The SEC chairman responded that “there is a severability” provision in the rule. The D.C. Circuit's invalidation of one portion of the regulation did not alter the other requirements, and the court “went out of” its way to make that point, she added. “Clearly there may be things going forward that affect the invalidated, you know, piece of that rulemaking, but the rest of it stands on its own.”
Meanwhile, the industry groups that challenged the rulemaking--the Business Roundtable, the U.S. Chamber of Commerce and the National Association of Manufacturers--did not have an immediate response to White's remarks.
The groups previously said in an April 24 statement that the SEC should stay the rule.
Sen. Dick Durbin (D-Ill.) and Rep. Jim McDermott (D-Wash.), two of the key authors of Section 1502, applauded the SEC's decision to continue implementing the rule.
Durbin spokesman Max Gleischman told Bloomberg BNA that the senator “looks forward to seeing the law implemented.”
McDermott, for his part, said in a statement that the SEC's rule should be upheld. “I await the final guidance from the SEC and reiterate that this matter is, first and foremost, about saving lives in the midst of a humanitarian crisis and destructive civil war in the Democratic Republic of Congo,” he added.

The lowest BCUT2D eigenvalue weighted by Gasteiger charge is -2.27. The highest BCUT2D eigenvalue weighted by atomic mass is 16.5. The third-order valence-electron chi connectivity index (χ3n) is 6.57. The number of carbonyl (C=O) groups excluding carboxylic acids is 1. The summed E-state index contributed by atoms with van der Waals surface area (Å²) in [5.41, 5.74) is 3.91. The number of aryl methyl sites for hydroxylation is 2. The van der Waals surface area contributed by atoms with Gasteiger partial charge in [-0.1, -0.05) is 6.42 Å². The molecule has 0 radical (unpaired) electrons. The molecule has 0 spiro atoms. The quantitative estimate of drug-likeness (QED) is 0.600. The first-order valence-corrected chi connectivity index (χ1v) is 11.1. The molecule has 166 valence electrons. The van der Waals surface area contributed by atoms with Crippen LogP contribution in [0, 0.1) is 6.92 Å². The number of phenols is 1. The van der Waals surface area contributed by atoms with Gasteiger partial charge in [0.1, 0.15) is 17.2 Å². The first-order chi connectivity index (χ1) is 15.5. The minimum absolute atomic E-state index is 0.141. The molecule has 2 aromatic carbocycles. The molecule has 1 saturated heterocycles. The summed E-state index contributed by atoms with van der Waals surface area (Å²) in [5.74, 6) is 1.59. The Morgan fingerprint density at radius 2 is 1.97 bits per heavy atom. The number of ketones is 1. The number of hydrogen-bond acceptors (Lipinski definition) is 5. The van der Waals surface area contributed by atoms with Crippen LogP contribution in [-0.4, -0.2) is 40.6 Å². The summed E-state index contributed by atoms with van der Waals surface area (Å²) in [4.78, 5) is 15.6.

Durbin and McDermott joined with 10 other Democratic lawmakers in an April 21 letter telling the SEC to press on with the rule's implementation (see related story in this issue).
Very generally, the SEC rule requires a three-step process in which companies must:
• determine if they are 'issuers” covered under the rule;
• make a reasonable country-of-origin inquiry (RCOI) into whether the conflict minerals in their products originated from the DRC or adjoining countries, or come from scrap or recycled sources; and
• exercise due diligence on the source and chain of custody of their conflict minerals based on a nationally or internationally recognized framework.
Securities attorneys previously suggested that the D.C. Circuit's ruling does not impact the requirement for issuers to analyze their raw materials, perform an RCOI, exercise due diligence on the source of the materials, file a Form SD with the SEC and, if necessary, file a conflict minerals report as an exhibit with the Form SD.
Michael Hermsen, a Chicago-based partner at Mayer Brown LLP, told Bloomberg BNA that it should not be that hard for the SEC to sever the unconstitutional part of the rule from the parts that were upheld. The real question, however, is the value of the disclosures without the “piece” that the D.C. Circuit invalidated, he said.
“Forcing a company to disclose that it had manufactured products that contained minerals that were not DRC conflict free seemed to be the primary purpose of the new rule,” Hermsen said. Without that disclosure, it is “questionable how meaningful” any of the remaining disclosures will be. He added that it will be interesting to see how Corp. Fin. handles the matter in its guidance to issuers on the path forward.
To contact the reporter on this story: Yin Wilczek in Washington at firstname.lastname@example.org